Ando hearken to the answers of my lips!

He will no longer dispute with the friends; the more they oppose him, the more earnestly he desires to be able to argue his cause before God. אוּלם (Job 13:3) is disjunctive, like ἀλλά, and introduces a new range of thoughts; lxx ου ̓ μήν δὲ ἀλλά, verum enim vero. True, he has said in Job 9 that no one can maintain his cause before God; but his confidence in God grows in proportion as his distrust of the friends increases; and at the same time, the hope is begotten that God will grant him that softening of the terror of His majesty which he has reserved to himself in connection with this declaration (Job 9:34, comp. Job 13:20.). The infin. absol. הוכח, which in Job 6:25 is used almost as a substantive, and indeed as the subject, is here in the place of the object, as e.g., Isaiah 5:5; Isaiah 58:6 : to prove, i.e., my cause, to God (אל־אל, like Job 13:15, אל־פּניו) I long. With ואוּלם (Job 13:4) the antithesis is introduced anew: I will turn to God, you on the contrary (καὶ ὑμεῖς δὲ). Since the verb טפל, from its primary meaning to spread on, smear on (whence e.g., Talmudic טפלה, the act of throwing on, as when plastering up the cracks of an oven), cogn. תּפל (whence תּפל, plaster, and perhaps also in the signification tasteless, Job 6:6 equals sticky, greasy, slimy), does not signify, at least not at first, consuere, but assuere (without any relation of root with תּפר), we explain, not with Olshausen and others, concinnatores mendacii, such as sew together lies as patchwork; but with Hirzel and others, assutores mendacii, such as patch on lies, i.e., charge falsely, since they desire throughout to make him out to be a sinner punished according to his desert. This explanation is also confirmed by Job 14:17. Another explanation is given by Hupfeld: sarcinatores false equals inanes, inutiles, so that שׁקר signifies what lies equals what deceives, as in the parallel member of the verse אלל,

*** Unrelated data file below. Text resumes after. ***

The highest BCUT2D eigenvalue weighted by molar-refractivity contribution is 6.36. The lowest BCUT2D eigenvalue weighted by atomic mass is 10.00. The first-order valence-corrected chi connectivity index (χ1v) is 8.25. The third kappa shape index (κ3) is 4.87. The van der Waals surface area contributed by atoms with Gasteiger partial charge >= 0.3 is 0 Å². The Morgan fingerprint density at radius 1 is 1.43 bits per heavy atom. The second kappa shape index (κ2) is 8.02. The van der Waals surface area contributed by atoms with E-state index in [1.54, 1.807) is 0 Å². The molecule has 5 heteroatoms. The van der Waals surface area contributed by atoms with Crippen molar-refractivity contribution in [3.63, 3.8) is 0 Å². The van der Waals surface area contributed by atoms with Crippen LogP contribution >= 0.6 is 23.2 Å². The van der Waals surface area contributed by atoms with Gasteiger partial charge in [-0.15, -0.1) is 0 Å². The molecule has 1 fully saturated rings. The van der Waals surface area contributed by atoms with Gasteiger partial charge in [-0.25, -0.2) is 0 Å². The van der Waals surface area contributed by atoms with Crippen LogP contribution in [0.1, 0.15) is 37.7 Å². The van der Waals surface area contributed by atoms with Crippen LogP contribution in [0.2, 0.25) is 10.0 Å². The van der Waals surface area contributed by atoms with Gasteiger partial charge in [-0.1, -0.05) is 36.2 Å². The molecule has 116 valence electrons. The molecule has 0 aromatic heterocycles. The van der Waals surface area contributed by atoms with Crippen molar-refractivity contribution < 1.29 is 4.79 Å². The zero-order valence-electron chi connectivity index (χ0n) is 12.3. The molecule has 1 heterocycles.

(Note: In the Talmudic, the jugular vein, the cutting of which produces death, is called אלל (later עצב, Arab. ‛ṣb), according to which (b. Chullin 121a) it is explained: healer of the jugular artery, i.e., those who try to heal what is incurable, therefore charlatans, - a strange idea, which has arisen from the defective form of writing אלל. The lxx translates ἰαταὶ κακῶν.)

nothingness, and also עמל (Job 16:2) in a similar connection, is not an objective but attributive genitive; but Psalm 119:69 is decisive against this interpretation of שׁקר טפלי. The parallelism is not so exactly adjusted, as e.g., even רפאי does not on account of the parallel with טפלי signify patchers, ῥάπται, but: they are not able to heal Job's wounds with the medicine of consolation; they are medici nihili, useless physicians. Proverbs 17:28, "Even a fool, when he holdeth his peace, is counted wise," applies to them, si tacuisses, sapiens mansisses; or, as a rabbinical proverb of similar meaning, quoted by Heidenheim, says, השׂגה בהשׂגה הלאות, "the fatigue of comprehension is comprehension," i.e., the silent pause before a problem is half the solution. The jussive form וּתהי, it would be (Ges. 128, 2), is used in the conclusion of the wish. Thus he challenges them to hear his תּוכחת (תּוכחה) and his רבוה. Hirzel is quite right when he says the former does not mean defence (justification), nor the latter proofs (counter-evidence); תוכחת is, according to his signification (significatus, in distinction from sensus), ἔλεγχος, correptio (lxx, Vulg.), and here not so much refutation and answer, as correction in an ethical sense, in correspondence with which רבות is also intended of reproaches, reproofs, or reprimands.